Japanese sake company 'Shotoku Shuzo' came up with a creative way to market Japan's most famous alcoholic drink "sake" towards the female gender.
By creating a bottle that can double as a vase, 'Shotoku Shuzo' hopes to attract women with these intricate designs. With flower arrangements being highly popular in Japan, this interesting concept is definitely a successful means to draw more female attention to this drink.
Implications - This Shotoku Shuzo branding example illustrates just how important a product's packaging is to the overall customer experience as the packaging alone can persuade or dissuade a consumer from trying a product. Corporations can consider gender-specific marketing if they're finding that one gender demographic isn't purchasing their products as much as the other.
Shotoku Shuzo Makes Sake for Women
1. Gender-specific Marketing - Corporations can use gender-specific marketing strategies to attract underrepresented gender demographics, as Shotoku Shuzo did with their female-oriented sake packaging.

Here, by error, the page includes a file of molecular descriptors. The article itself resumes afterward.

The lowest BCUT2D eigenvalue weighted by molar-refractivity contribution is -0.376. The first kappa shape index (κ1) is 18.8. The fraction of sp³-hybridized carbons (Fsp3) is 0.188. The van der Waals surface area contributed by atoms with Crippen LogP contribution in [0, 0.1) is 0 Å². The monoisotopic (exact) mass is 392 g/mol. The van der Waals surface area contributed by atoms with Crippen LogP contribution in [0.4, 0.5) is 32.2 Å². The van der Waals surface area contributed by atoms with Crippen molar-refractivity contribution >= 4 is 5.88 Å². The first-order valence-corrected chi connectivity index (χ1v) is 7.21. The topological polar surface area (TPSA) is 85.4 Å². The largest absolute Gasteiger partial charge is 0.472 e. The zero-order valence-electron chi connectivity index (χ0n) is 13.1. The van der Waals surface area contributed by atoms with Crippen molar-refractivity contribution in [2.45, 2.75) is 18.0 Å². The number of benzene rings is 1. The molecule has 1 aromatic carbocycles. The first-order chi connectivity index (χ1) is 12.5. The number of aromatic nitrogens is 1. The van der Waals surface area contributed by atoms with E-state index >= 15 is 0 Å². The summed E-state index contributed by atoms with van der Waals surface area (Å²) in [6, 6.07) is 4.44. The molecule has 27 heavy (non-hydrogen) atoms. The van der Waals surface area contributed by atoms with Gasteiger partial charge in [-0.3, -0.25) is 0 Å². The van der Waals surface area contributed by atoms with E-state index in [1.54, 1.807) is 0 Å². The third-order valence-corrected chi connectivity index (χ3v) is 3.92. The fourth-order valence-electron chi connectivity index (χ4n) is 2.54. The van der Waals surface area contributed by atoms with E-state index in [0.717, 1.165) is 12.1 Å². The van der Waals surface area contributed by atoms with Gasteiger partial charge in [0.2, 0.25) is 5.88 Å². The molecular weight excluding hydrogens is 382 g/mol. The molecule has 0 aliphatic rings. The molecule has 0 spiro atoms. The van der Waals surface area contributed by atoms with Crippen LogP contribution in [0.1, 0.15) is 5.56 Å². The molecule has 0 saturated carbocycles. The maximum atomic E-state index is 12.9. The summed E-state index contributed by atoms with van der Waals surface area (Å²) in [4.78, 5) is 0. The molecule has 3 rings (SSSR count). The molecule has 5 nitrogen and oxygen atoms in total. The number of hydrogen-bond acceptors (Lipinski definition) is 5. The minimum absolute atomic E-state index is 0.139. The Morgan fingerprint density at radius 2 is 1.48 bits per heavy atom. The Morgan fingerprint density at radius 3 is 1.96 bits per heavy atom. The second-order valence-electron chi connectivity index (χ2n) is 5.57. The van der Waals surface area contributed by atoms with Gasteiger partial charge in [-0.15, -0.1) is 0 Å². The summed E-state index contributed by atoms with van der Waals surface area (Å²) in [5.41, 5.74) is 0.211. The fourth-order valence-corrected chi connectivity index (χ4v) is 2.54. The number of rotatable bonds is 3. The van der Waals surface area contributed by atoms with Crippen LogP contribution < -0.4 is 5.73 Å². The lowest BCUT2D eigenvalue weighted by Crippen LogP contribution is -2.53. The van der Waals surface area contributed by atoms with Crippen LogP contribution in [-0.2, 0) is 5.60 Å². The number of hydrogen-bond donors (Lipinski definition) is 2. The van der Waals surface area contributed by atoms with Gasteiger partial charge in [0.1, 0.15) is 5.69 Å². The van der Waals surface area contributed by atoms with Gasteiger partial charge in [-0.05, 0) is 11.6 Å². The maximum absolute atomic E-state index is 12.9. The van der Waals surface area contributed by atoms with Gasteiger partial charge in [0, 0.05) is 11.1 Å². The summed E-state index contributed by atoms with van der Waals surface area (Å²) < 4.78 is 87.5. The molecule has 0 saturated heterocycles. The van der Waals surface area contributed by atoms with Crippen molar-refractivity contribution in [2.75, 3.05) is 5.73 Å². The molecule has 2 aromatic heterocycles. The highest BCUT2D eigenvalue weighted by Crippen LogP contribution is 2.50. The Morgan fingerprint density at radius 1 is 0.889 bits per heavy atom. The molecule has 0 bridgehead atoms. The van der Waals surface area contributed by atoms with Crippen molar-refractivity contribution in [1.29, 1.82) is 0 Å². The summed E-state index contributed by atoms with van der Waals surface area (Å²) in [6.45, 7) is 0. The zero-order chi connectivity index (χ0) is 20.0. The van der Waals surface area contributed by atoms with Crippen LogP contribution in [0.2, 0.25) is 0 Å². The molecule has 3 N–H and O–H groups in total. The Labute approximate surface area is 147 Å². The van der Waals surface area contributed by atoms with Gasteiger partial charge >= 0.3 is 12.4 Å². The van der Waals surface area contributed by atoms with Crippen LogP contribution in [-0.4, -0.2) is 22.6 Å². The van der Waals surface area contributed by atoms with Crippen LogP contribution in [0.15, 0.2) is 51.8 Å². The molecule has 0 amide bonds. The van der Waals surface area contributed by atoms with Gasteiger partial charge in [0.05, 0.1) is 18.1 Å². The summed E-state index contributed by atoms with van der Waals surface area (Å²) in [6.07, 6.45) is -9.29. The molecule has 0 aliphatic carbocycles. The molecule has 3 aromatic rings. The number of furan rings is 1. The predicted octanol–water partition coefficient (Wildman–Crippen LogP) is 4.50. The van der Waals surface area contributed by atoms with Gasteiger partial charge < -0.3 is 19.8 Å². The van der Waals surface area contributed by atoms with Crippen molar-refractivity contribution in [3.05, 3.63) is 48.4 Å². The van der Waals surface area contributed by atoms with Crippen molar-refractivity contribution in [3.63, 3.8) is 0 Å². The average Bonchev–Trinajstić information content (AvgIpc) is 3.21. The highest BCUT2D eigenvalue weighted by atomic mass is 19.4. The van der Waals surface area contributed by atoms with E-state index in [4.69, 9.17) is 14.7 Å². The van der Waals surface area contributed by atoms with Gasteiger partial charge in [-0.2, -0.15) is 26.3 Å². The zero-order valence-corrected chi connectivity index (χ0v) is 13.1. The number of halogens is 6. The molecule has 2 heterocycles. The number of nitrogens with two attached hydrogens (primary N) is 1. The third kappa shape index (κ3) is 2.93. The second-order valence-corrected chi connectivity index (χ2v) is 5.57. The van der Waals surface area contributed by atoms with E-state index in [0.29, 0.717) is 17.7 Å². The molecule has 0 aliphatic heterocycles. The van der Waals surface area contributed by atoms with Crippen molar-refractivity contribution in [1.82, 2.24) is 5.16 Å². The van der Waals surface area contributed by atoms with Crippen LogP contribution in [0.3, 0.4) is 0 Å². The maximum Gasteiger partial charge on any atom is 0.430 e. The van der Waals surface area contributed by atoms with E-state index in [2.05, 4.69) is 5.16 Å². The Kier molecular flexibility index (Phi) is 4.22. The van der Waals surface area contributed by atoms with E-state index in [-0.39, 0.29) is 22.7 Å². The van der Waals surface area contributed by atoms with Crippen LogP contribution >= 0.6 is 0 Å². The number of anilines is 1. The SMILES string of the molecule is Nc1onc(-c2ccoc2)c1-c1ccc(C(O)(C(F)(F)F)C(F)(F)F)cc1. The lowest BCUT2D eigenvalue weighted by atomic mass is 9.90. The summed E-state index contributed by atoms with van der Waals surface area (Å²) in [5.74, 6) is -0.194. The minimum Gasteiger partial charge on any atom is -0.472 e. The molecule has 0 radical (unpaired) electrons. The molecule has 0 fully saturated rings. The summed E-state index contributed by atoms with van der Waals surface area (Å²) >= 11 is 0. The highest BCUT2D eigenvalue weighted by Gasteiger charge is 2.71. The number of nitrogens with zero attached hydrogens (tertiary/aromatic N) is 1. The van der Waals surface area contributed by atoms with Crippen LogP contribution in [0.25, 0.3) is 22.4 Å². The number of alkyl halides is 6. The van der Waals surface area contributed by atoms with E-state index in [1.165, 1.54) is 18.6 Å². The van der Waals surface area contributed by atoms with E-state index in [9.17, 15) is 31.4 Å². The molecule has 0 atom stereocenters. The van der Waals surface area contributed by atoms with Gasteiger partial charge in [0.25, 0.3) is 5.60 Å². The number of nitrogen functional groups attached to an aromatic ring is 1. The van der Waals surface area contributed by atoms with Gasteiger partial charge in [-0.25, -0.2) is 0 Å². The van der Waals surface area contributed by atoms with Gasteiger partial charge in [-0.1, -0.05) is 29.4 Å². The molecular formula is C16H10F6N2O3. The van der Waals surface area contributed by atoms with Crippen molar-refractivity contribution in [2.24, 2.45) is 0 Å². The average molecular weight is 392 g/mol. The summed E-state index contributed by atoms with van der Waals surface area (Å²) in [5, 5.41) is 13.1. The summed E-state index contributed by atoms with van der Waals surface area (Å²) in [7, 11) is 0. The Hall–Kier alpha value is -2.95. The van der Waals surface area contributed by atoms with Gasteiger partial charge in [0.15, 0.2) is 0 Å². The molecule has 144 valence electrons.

2. Creative Packaging - Packaging plays a significant role in a product's overall customer experience, as demonstrated by Shotoku Shuzo's successful use of intricate and feminine bottle designs to attract women to sake.
3. Cultural Adaptation - Recognizing and catering to cultural preferences, such as Japan's affinity for flower arrangements, can be an innovative approach to increase sales and attract a wider demographic.
1. Alcohol - The alcoholic beverage industry can explore gender-specific marketing and creative packaging as potential disruptive innovation opportunities to increase sales and attract new customers.
2. Packaging - The packaging industry can innovate by exploring gender-oriented packaging designs that appeal to underrepresented demographics and enhance the overall customer experience.
3. Culture - Industries can focus on understanding and adapting to different cultural preferences as an innovative approach to increase sales and attract a wider demographic, as demonstrated by Shotoku Shuzo's use of flower-inspired packaging for sake.